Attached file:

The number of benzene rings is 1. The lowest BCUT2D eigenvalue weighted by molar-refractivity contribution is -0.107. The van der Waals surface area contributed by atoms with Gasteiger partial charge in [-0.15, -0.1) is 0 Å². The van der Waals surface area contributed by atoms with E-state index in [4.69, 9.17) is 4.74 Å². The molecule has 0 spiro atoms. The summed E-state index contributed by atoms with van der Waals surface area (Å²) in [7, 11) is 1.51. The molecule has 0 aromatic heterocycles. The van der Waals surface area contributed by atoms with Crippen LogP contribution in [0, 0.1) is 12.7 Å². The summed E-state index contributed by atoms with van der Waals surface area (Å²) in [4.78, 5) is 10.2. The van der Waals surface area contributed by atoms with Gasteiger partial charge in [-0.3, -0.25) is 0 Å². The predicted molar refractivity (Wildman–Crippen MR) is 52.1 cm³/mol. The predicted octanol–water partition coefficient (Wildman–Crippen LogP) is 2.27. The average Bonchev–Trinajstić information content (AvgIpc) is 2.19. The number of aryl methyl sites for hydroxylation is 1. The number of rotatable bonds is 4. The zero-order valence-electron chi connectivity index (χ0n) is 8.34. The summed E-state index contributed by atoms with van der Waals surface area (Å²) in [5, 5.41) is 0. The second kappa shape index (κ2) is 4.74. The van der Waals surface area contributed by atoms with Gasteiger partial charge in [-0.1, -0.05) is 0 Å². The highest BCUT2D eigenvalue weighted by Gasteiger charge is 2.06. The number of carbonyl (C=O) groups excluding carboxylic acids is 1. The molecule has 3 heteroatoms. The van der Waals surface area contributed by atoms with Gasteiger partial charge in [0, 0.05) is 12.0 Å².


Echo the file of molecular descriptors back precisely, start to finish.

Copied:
The number of benzene rings is 1. The lowest BCUT2D eigenvalue weighted by molar-refractivity contribution is -0.107. The van der Waals surface area contributed by atoms with Gasteiger partial charge in [-0.15, -0.1) is 0 Å². The van der Waals surface area contributed by atoms with E-state index in [4.69, 9.17) is 4.74 Å². The molecule has 0 spiro atoms. The summed E-state index contributed by atoms with van der Waals surface area (Å²) in [7, 11) is 1.51. The molecule has 0 aromatic heterocycles. The van der Waals surface area contributed by atoms with Crippen LogP contribution in [0, 0.1) is 12.7 Å². The summed E-state index contributed by atoms with van der Waals surface area (Å²) in [4.78, 5) is 10.2. The van der Waals surface area contributed by atoms with Gasteiger partial charge in [-0.3, -0.25) is 0 Å². The predicted molar refractivity (Wildman–Crippen MR) is 52.1 cm³/mol. The predicted octanol–water partition coefficient (Wildman–Crippen LogP) is 2.27. The average Bonchev–Trinajstić information content (AvgIpc) is 2.19. The number of aryl methyl sites for hydroxylation is 1. The number of rotatable bonds is 4. The zero-order valence-electron chi connectivity index (χ0n) is 8.34. The summed E-state index contributed by atoms with van der Waals surface area (Å²) in [5, 5.41) is 0. The second kappa shape index (κ2) is 4.74. The van der Waals surface area contributed by atoms with Gasteiger partial charge in [-0.1, -0.05) is 0 Å². The highest BCUT2D eigenvalue weighted by Gasteiger charge is 2.06. The number of carbonyl (C=O) groups excluding carboxylic acids is 1. The molecule has 3 heteroatoms. The van der Waals surface area contributed by atoms with Gasteiger partial charge in [0, 0.05) is 12.0 Å².